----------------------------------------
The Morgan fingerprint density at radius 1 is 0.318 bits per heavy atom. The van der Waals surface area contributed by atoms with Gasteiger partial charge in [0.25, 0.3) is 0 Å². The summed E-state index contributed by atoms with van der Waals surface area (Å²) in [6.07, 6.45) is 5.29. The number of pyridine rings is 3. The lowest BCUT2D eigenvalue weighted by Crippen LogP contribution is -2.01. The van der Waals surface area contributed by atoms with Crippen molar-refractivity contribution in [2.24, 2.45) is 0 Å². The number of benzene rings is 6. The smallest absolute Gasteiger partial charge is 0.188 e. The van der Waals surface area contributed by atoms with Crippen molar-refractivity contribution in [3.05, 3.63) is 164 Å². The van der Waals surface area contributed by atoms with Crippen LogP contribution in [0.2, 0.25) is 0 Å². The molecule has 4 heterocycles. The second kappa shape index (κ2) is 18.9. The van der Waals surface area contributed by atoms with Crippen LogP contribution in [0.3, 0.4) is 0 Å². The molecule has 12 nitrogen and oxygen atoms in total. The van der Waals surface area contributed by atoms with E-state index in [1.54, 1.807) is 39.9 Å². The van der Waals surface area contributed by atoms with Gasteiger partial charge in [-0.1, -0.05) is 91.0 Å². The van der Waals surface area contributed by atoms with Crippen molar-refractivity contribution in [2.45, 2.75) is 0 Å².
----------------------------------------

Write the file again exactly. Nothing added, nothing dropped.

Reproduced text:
The Morgan fingerprint density at radius 1 is 0.318 bits per heavy atom. The van der Waals surface area contributed by atoms with Gasteiger partial charge in [0.25, 0.3) is 0 Å². The summed E-state index contributed by atoms with van der Waals surface area (Å²) in [6.07, 6.45) is 5.29. The number of pyridine rings is 3. The lowest BCUT2D eigenvalue weighted by Crippen LogP contribution is -2.01. The van der Waals surface area contributed by atoms with Crippen molar-refractivity contribution in [2.24, 2.45) is 0 Å². The number of benzene rings is 6. The smallest absolute Gasteiger partial charge is 0.188 e. The van der Waals surface area contributed by atoms with Crippen molar-refractivity contribution in [3.05, 3.63) is 164 Å². The van der Waals surface area contributed by atoms with Crippen LogP contribution in [0.2, 0.25) is 0 Å². The molecule has 4 heterocycles. The second kappa shape index (κ2) is 18.9. The van der Waals surface area contributed by atoms with Crippen LogP contribution in [0.3, 0.4) is 0 Å². The molecule has 12 nitrogen and oxygen atoms in total. The van der Waals surface area contributed by atoms with E-state index in [1.54, 1.807) is 39.9 Å². The van der Waals surface area contributed by atoms with Gasteiger partial charge in [-0.1, -0.05) is 91.0 Å². The van der Waals surface area contributed by atoms with Crippen molar-refractivity contribution in [2.45, 2.75) is 0 Å².